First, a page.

Family members of those detained in an immigration raid in Mt. Pleasant this week are still reeling, after federal law enforcement officials arrested 32 workers at a concrete factory Wednesday morning.
Now their families are trying to navigate the legal system, hire lawyers and figure out how to pay the bills. Fifteen year old Oscar Lopez’s stepfather was among those detained.
“I think of him as the hardest working man there is,” Lopez said. “He just really… he just tried to get a roof over our head, food to us, everything. Give us the best life there could be.”
Lopez said because his mother works, his family is better off than others. Some of those detained by immigration officials were their families' sole breadwinners.
The workers arrested are being held at multiple locations in Iowa, resulting in a scramble among some family members to locate their loved ones. Some of that work has fallen on the workers’ children, like Lopez, who said he’s the only bilingual member of his family.
“Like today, I didn’t go to school because I knew I wasn’t going to be able to concentrate on anything,” he said. “Just thinking about my dad, and the situation that’s going on right now. Like, I had a soccer game today. I’d rather figure out stuff about my dad than go to a game tonight.”
Local churches and community groups in Mt. Pleasant are taking donations to help families pay for legal fees.
The city's First Presbyterian Church has become something of a clearinghouse in the wake of the raid, a place for affected families and supporters to gather. Members of the church first established an immigrant and refugee support group in 2015.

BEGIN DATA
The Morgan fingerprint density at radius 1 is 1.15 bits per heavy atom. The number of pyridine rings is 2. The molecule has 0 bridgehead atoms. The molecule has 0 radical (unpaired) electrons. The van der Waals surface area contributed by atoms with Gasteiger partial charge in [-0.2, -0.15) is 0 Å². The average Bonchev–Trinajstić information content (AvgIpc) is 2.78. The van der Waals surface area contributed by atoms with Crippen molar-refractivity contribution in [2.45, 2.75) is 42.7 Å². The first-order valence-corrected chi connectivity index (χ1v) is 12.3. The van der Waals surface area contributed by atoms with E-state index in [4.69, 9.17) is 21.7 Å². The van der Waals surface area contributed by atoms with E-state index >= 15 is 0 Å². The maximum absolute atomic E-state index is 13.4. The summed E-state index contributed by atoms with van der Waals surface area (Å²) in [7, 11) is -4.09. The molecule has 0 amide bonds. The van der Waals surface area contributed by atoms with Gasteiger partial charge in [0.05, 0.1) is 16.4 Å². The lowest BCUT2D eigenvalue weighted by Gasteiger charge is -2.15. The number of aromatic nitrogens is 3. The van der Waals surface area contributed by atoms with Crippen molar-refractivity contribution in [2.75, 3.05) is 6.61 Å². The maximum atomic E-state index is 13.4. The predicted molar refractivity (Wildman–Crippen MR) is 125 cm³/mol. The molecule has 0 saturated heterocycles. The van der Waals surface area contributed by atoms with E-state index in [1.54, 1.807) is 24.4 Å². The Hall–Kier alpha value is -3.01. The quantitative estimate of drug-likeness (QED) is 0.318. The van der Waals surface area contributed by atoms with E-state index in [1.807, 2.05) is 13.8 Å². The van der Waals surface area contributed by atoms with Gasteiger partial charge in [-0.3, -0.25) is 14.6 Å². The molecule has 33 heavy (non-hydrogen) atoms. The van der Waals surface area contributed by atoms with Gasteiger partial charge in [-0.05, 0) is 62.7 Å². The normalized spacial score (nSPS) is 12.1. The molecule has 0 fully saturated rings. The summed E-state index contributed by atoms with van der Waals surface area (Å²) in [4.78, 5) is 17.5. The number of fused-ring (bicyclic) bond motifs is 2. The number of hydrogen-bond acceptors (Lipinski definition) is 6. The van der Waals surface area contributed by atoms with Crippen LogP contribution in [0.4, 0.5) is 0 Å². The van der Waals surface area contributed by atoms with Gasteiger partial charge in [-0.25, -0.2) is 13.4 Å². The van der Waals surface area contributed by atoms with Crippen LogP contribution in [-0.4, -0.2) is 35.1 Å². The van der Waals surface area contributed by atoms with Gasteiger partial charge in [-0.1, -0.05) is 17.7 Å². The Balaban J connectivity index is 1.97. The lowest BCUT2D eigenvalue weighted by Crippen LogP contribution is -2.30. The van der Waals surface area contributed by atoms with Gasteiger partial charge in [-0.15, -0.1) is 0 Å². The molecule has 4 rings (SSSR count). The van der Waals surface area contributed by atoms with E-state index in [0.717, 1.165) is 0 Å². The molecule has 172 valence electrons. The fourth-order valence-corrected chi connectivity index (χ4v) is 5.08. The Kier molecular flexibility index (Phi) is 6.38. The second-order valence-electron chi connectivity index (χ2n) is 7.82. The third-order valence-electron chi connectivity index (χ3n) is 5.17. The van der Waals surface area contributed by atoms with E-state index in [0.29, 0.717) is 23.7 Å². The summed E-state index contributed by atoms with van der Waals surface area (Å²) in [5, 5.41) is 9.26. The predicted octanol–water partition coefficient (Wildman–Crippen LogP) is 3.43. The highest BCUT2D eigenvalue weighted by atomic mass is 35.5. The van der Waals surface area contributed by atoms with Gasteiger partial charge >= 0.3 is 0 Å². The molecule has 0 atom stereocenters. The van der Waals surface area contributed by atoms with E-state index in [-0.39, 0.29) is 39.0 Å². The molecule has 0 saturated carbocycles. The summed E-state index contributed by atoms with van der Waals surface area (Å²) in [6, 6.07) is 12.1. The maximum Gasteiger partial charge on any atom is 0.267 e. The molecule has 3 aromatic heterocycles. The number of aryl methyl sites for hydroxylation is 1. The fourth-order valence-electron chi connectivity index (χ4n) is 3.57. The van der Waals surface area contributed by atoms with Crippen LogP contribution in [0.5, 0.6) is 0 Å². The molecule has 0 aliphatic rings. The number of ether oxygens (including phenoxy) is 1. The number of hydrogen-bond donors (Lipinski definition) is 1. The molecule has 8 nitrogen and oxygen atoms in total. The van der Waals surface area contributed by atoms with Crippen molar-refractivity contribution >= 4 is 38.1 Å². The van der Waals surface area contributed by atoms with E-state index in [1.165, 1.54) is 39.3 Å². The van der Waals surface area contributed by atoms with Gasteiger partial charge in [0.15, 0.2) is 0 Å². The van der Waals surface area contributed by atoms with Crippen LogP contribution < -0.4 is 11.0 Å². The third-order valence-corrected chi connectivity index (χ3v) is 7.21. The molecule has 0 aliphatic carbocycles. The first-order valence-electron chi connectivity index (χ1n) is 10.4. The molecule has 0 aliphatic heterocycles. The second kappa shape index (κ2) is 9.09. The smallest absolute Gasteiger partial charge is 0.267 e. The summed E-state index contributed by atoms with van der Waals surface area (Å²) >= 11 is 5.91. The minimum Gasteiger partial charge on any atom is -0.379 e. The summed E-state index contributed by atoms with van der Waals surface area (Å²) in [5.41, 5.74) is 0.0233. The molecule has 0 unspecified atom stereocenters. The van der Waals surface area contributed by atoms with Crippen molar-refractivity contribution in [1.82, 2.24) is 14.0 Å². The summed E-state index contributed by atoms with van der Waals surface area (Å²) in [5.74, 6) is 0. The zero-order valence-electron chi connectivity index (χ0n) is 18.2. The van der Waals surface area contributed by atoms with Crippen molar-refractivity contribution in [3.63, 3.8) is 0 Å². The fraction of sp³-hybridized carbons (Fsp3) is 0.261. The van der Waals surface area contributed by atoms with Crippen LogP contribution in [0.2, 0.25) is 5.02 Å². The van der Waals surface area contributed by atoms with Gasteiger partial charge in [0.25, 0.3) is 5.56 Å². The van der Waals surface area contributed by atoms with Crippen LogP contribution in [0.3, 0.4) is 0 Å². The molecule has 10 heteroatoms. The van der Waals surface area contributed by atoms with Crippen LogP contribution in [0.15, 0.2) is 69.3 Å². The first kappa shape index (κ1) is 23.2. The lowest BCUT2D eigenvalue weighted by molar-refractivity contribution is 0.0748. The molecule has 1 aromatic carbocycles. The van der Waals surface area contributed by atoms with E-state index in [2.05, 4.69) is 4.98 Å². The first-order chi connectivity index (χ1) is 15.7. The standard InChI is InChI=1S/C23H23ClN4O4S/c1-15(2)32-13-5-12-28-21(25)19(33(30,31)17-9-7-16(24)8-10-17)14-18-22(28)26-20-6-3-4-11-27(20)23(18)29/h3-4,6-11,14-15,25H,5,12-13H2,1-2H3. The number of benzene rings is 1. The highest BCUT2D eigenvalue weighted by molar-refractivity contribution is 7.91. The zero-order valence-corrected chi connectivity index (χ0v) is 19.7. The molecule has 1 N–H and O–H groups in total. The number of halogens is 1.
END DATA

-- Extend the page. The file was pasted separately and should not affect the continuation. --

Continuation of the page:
In the hours after the workers were detained, church members sprung into action. Along with the American Friends Service Committee, they are meeting with family members, drafting lists of their immediate needs, directing them to legal services and collecting donations.
Pastor Trey Hegar said the church has a duty to serve the community's needs.
"We all live together in the community and I think that's one of the church's jobs is to reunite after something that hurts happens," Hegar said.
On Thursday the church opened up its doors for a community forum. The city's police chief and superintendent of schools fielded questions, as well as a representative from the state's Office of Latino Affairs and the head of a local food pantry.
Aurelia Ramirez with Latino support organizer LULAC made the 30 mile trip from Columbus Junction to offer her help with coordinating donations. The city's Latino population has grown dramatically in recent years, and Ramirez told the audience her community lives with the same fears.
"We want you to know that although this situation occurred here in Mount Pleasant, you are not alone. Our situation in Columbus Junction is very similar," Ramirez said. "It could be us next."
Details from the federal government have so far been limited to a news release posted on the U.S. Attorney’s Office for the Southern District of Iowa website, which said officials on Wednesday, “…executed a search warrant in Mount Pleasant, Iowa, with the assistance of local law enforcement. This was an official law enforcement action and there is no threat to the public.”